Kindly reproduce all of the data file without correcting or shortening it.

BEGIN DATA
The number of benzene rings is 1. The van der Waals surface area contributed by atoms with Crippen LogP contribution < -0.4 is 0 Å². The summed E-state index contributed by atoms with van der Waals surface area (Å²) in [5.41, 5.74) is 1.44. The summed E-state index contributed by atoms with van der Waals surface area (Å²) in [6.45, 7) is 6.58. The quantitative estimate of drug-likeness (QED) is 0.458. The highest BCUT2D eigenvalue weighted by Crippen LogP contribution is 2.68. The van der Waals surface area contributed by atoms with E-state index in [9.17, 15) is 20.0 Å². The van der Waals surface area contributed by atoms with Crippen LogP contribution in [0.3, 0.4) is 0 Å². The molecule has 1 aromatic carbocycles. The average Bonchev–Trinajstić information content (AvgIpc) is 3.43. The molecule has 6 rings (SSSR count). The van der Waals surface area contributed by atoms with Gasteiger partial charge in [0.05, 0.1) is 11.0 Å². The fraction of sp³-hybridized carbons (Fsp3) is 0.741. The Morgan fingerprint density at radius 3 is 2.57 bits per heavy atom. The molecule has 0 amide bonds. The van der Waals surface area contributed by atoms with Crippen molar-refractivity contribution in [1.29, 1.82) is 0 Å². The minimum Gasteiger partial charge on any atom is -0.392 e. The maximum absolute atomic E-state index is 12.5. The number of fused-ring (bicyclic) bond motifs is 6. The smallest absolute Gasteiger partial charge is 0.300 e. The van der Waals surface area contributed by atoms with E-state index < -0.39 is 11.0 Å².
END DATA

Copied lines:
The number of benzene rings is 1. The van der Waals surface area contributed by atoms with Crippen LogP contribution < -0.4 is 0 Å². The summed E-state index contributed by atoms with van der Waals surface area (Å²) in [5.41, 5.74) is 1.44. The summed E-state index contributed by atoms with van der Waals surface area (Å²) in [6.45, 7) is 6.58. The quantitative estimate of drug-likeness (QED) is 0.458. The highest BCUT2D eigenvalue weighted by Crippen LogP contribution is 2.68. The van der Waals surface area contributed by atoms with E-state index in [9.17, 15) is 20.0 Å². The van der Waals surface area contributed by atoms with Crippen LogP contribution in [0.3, 0.4) is 0 Å². The molecule has 1 aromatic carbocycles. The average Bonchev–Trinajstić information content (AvgIpc) is 3.43. The molecule has 6 rings (SSSR count). The van der Waals surface area contributed by atoms with Gasteiger partial charge in [0.05, 0.1) is 11.0 Å². The fraction of sp³-hybridized carbons (Fsp3) is 0.741. The Morgan fingerprint density at radius 3 is 2.57 bits per heavy atom. The molecule has 0 amide bonds. The van der Waals surface area contributed by atoms with Crippen molar-refractivity contribution in [1.29, 1.82) is 0 Å². The minimum Gasteiger partial charge on any atom is -0.392 e. The maximum absolute atomic E-state index is 12.5. The number of fused-ring (bicyclic) bond motifs is 6. The smallest absolute Gasteiger partial charge is 0.300 e. The van der Waals surface area contributed by atoms with E-state index < -0.39 is 11.0 Å².